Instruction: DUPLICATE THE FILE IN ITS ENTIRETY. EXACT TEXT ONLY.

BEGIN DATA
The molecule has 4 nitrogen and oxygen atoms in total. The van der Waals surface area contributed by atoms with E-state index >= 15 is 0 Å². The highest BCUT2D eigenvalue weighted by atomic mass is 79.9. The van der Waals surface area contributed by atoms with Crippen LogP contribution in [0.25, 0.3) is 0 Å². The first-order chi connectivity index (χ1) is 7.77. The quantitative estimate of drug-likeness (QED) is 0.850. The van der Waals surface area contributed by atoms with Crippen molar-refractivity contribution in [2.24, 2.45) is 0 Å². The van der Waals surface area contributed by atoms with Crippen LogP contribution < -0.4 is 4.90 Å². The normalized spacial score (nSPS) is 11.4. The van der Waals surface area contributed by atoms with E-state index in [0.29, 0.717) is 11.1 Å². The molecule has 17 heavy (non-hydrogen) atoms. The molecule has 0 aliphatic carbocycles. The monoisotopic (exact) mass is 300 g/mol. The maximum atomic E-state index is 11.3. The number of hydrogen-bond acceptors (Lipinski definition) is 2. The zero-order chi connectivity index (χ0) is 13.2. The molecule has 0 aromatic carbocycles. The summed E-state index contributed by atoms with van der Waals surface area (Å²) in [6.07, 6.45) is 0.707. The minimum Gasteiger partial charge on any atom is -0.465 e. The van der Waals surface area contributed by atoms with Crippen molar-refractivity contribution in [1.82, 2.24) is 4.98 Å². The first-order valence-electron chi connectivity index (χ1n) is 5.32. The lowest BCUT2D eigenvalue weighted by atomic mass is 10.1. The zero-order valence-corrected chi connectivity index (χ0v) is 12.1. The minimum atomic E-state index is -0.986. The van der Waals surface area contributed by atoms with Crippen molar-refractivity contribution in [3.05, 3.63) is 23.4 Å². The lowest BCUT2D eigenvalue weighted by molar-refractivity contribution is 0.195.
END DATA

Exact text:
The molecule has 4 nitrogen and oxygen atoms in total. The van der Waals surface area contributed by atoms with E-state index >= 15 is 0 Å². The highest BCUT2D eigenvalue weighted by atomic mass is 79.9. The van der Waals surface area contributed by atoms with Crippen LogP contribution in [0.25, 0.3) is 0 Å². The first-order chi connectivity index (χ1) is 7.77. The quantitative estimate of drug-likeness (QED) is 0.850. The van der Waals surface area contributed by atoms with Crippen molar-refractivity contribution in [2.24, 2.45) is 0 Å². The van der Waals surface area contributed by atoms with Crippen LogP contribution < -0.4 is 4.90 Å². The normalized spacial score (nSPS) is 11.4. The van der Waals surface area contributed by atoms with E-state index in [0.29, 0.717) is 11.1 Å². The molecule has 17 heavy (non-hydrogen) atoms. The molecule has 0 aliphatic carbocycles. The monoisotopic (exact) mass is 300 g/mol. The maximum atomic E-state index is 11.3. The number of hydrogen-bond acceptors (Lipinski definition) is 2. The zero-order chi connectivity index (χ0) is 13.2. The molecule has 0 aromatic carbocycles. The summed E-state index contributed by atoms with van der Waals surface area (Å²) in [6.07, 6.45) is 0.707. The minimum Gasteiger partial charge on any atom is -0.465 e. The van der Waals surface area contributed by atoms with Crippen molar-refractivity contribution in [1.82, 2.24) is 4.98 Å². The first-order valence-electron chi connectivity index (χ1n) is 5.32. The lowest BCUT2D eigenvalue weighted by atomic mass is 10.1. The zero-order valence-corrected chi connectivity index (χ0v) is 12.1. The minimum atomic E-state index is -0.986. The van der Waals surface area contributed by atoms with Crippen molar-refractivity contribution in [3.05, 3.63) is 23.4 Å². The lowest BCUT2D eigenvalue weighted by molar-refractivity contribution is 0.195.